I wrote a solution to first-unique-character-in-a-string:

Given a string, find the first non-repeating character in it and return its index. If it doesn't exist, return -1.

If there is better way for me to build the dictionary seems? and find the first key when value is 1 and index is lowest?

def firstUniqChar(string) -> int:
    seems = dict()
    index = len(string)
    c = ''
    for i, char in string:
        if char not in seems:
            seems.setdefault(char, (i,1))
            seems[char] = (seems[char][0], seems[char][1] + 1)

    for k, value in seems.items():
        if value[1] == 1 and value[0] < index:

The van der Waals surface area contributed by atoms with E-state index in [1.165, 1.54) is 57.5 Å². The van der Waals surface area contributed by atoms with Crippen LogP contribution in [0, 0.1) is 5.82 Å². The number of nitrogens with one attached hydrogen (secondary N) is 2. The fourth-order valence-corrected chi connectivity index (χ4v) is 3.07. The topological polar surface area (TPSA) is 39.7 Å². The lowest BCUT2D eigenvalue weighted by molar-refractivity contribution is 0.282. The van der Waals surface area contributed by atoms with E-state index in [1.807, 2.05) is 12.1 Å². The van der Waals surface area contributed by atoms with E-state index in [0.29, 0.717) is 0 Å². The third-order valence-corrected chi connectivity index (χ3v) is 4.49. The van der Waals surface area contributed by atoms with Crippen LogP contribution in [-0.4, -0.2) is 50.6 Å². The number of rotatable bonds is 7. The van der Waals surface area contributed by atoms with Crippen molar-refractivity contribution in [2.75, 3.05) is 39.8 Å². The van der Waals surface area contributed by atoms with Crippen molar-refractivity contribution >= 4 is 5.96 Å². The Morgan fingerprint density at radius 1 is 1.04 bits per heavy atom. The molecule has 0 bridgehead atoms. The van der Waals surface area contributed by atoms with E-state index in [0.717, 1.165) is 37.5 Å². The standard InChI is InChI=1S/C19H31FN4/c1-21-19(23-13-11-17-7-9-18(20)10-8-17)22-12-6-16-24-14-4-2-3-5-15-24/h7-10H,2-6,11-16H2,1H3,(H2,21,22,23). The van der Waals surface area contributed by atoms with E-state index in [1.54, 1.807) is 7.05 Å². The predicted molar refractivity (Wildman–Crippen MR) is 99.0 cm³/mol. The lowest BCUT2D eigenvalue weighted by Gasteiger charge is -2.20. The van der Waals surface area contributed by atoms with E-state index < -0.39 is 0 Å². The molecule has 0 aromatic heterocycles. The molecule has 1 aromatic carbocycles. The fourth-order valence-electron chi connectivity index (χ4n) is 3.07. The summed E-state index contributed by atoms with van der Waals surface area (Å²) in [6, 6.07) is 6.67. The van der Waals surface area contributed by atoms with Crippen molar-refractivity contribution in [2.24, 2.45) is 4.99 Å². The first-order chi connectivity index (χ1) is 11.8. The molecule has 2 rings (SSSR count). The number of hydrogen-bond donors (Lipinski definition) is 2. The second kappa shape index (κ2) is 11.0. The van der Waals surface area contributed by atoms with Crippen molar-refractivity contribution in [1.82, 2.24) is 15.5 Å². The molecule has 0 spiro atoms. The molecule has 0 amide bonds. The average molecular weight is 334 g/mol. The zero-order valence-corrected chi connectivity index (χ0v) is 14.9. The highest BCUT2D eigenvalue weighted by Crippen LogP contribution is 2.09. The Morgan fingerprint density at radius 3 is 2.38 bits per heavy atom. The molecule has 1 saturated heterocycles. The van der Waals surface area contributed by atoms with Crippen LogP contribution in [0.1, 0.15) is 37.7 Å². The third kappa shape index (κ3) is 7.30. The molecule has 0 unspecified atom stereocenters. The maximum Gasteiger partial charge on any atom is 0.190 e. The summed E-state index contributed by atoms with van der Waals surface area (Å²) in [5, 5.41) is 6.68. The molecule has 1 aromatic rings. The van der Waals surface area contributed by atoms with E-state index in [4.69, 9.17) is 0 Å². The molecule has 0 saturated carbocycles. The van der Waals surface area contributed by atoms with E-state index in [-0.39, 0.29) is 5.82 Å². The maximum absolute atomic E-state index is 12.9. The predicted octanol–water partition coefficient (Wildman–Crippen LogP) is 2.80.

index = value[0]
            c = k
    return  index if c else -1

The code is too convoluted and unreadable for such a simple task

  • seems is a dictionary where the values are (first index, occurrences) pairs. That's an unconventional data structure. You'd be better off with two separate dictionaries.
  • seems is a weird variable name. What does it mean, anyway?
  • Why is the index = len(string) statement necessary?

This solution is less cluttered, and more clearly expresses the idea that you are counting the characters, then finding the first unique one.

from collections import Counter

def first_uniq_char(s):
    counts = Counter(s)
    return next((i for i, c in enumerate(s) if counts[c] == 1), -1)

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